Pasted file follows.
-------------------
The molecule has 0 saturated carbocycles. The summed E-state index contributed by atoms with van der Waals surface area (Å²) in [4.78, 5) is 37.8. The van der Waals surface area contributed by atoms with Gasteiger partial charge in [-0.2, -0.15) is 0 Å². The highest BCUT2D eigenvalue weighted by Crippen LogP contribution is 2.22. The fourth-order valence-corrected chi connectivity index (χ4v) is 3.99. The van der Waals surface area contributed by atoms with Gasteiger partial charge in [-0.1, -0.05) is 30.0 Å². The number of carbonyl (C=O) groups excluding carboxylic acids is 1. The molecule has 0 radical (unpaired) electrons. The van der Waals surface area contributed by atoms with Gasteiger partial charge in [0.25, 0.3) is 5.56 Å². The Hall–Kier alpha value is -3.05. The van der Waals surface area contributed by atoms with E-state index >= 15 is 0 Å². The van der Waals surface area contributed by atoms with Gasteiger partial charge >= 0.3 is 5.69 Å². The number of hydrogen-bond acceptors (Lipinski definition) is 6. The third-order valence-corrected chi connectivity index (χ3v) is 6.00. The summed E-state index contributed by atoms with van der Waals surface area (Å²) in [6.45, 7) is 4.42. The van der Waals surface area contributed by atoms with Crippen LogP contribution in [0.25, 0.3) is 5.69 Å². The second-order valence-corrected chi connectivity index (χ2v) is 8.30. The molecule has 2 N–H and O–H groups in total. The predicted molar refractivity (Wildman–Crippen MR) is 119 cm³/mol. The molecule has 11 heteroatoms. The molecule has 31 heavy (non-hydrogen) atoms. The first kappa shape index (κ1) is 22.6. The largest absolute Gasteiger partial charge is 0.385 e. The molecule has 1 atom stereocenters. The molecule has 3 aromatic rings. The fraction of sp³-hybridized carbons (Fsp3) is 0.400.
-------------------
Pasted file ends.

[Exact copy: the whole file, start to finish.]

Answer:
The molecule has 0 saturated carbocycles. The summed E-state index contributed by atoms with van der Waals surface area (Å²) in [4.78, 5) is 37.8. The van der Waals surface area contributed by atoms with Gasteiger partial charge in [-0.2, -0.15) is 0 Å². The highest BCUT2D eigenvalue weighted by Crippen LogP contribution is 2.22. The fourth-order valence-corrected chi connectivity index (χ4v) is 3.99. The van der Waals surface area contributed by atoms with Gasteiger partial charge in [-0.1, -0.05) is 30.0 Å². The number of carbonyl (C=O) groups excluding carboxylic acids is 1. The molecule has 0 radical (unpaired) electrons. The van der Waals surface area contributed by atoms with Gasteiger partial charge in [0.25, 0.3) is 5.56 Å². The Hall–Kier alpha value is -3.05. The van der Waals surface area contributed by atoms with E-state index >= 15 is 0 Å². The van der Waals surface area contributed by atoms with Gasteiger partial charge >= 0.3 is 5.69 Å². The number of hydrogen-bond acceptors (Lipinski definition) is 6. The third-order valence-corrected chi connectivity index (χ3v) is 6.00. The summed E-state index contributed by atoms with van der Waals surface area (Å²) in [6.45, 7) is 4.42. The van der Waals surface area contributed by atoms with Crippen LogP contribution in [0.25, 0.3) is 5.69 Å². The second-order valence-corrected chi connectivity index (χ2v) is 8.30. The molecule has 2 N–H and O–H groups in total. The predicted molar refractivity (Wildman–Crippen MR) is 119 cm³/mol. The molecule has 11 heteroatoms. The molecule has 31 heavy (non-hydrogen) atoms. The first kappa shape index (κ1) is 22.6. The largest absolute Gasteiger partial charge is 0.385 e. The molecule has 1 atom stereocenters. The molecule has 3 aromatic rings. The fraction of sp³-hybridized carbons (Fsp3) is 0.400.